Orwell taught us to fear technocratic jargon that doesn’t let us say what we mean. But that is language at its best

Elijah Millgram in Aeon:

ScreenHunter_1557 Dec. 12 16.36Everyone remembers Newspeak, the straitjacketed version of English from George Orwell’s novel 1984 (1949). In that dystopia, Newspeak was a language designed by ideological technicians to make politically incorrect thoughts literally inexpressible. Fewer people know that Orwell also worried about the poverty of our ordinary, unregimented vocabulary. Too often, he believed, we lack the words to say exactly what we mean, and so we say something else, something in the general neighbourhood, usually a lot less nuanced than what we had in mind; for example, he observed that ‘all likes and dislikes, all aesthetic feeling, all notions of right and wrong… spring from feelings which are generally admitted to be subtler than words’. His solution was ‘to invent new words as deliberately as we would invent new parts for a motor-car engine’. This, he suggested in an essay titled ‘New Words’ (1940), might be the occupation of ‘several thousands of… people.’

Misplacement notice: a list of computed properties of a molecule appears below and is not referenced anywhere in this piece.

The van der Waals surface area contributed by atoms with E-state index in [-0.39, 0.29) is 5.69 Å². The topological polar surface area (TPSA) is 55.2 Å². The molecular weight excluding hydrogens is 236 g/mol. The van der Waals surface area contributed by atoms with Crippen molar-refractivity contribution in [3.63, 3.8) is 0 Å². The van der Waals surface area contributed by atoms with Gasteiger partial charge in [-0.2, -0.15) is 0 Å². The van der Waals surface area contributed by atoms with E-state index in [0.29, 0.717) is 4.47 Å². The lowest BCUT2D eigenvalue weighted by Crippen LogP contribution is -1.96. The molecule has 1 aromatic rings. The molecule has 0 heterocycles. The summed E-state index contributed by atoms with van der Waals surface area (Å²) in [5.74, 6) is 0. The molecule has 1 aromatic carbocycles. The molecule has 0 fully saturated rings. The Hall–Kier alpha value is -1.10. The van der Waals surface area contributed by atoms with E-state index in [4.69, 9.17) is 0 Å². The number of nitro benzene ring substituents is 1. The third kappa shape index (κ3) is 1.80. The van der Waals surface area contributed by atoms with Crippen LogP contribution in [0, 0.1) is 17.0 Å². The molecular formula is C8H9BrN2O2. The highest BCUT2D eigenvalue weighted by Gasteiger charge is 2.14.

Now, I don’t have anything against the invention of new words when it’s appropriate. But Orwell was badly mistaken, and not just for ignoring the fact that English already picks up new words on a daily basis. His reasons for wanting that extra expressive power are, uncharacteristically, poorly thought-out. Language just doesn’t work in the way that either 1984’s Ministry of Truth or the more benign bureau of verbal inventors in ‘New Words’ presume. And understanding why that is will put us in a position to explain a lot of what goes under the heading of metaphysics.

More here.